When my son was entering preschool in the early 1990s in New York City, I noticed that a lot of the white mothers had Asian children. It was becoming increasingly common for white, Jewish women of a certain age and socio-economic background to adopt children from other countries. Adopting an infant girl from China was the easiest route at the time, and it occurred to me then that these children would eventually change the face (literally) of the Jewish community, at least in larger cities. As these children grew up Jewish, they would undoubtedly begin to change the typical stereotype of Jews being mostly white and of Eastern European decent, and they would be just as much Jewish as the white children around them.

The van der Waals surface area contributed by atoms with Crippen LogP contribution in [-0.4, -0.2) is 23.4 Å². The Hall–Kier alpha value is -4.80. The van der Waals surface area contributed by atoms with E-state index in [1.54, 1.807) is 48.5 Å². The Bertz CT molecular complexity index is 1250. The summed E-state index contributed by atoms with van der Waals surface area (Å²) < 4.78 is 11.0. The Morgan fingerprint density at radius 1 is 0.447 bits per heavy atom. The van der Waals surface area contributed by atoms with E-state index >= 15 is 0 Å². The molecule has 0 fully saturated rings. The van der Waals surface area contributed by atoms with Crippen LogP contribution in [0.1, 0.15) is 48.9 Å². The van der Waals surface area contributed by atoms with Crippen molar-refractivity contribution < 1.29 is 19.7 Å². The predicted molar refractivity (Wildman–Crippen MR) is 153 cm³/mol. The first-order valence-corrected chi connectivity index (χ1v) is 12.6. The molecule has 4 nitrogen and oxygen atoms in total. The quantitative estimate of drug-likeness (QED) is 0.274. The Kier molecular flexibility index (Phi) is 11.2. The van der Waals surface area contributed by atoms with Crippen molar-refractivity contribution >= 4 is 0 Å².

The increasing diversity of the Jewish community is due only in part to international adoption, but it is undeniable that the “face” of the Jewish community is changing, as highlighted in the UJA-Federation’s recently-released 2011 Jewish Community Study of New York. The study shows there to be some 161,000 New York area Jews in biracial or nonwhite households. (We will look further at some of the statistics of the study in upcoming blogs.) The question now becomes how to show that the tent of the Jewish community is open to these families.
We still have a lot to do to educate institutions about sensitivity and inclusion, but it is heartening to hear how so many voices that historically have been stifled are now being heard. The status quo is being challenged and, as a result, the Jewish community must respond by becoming more engaging and inclusive.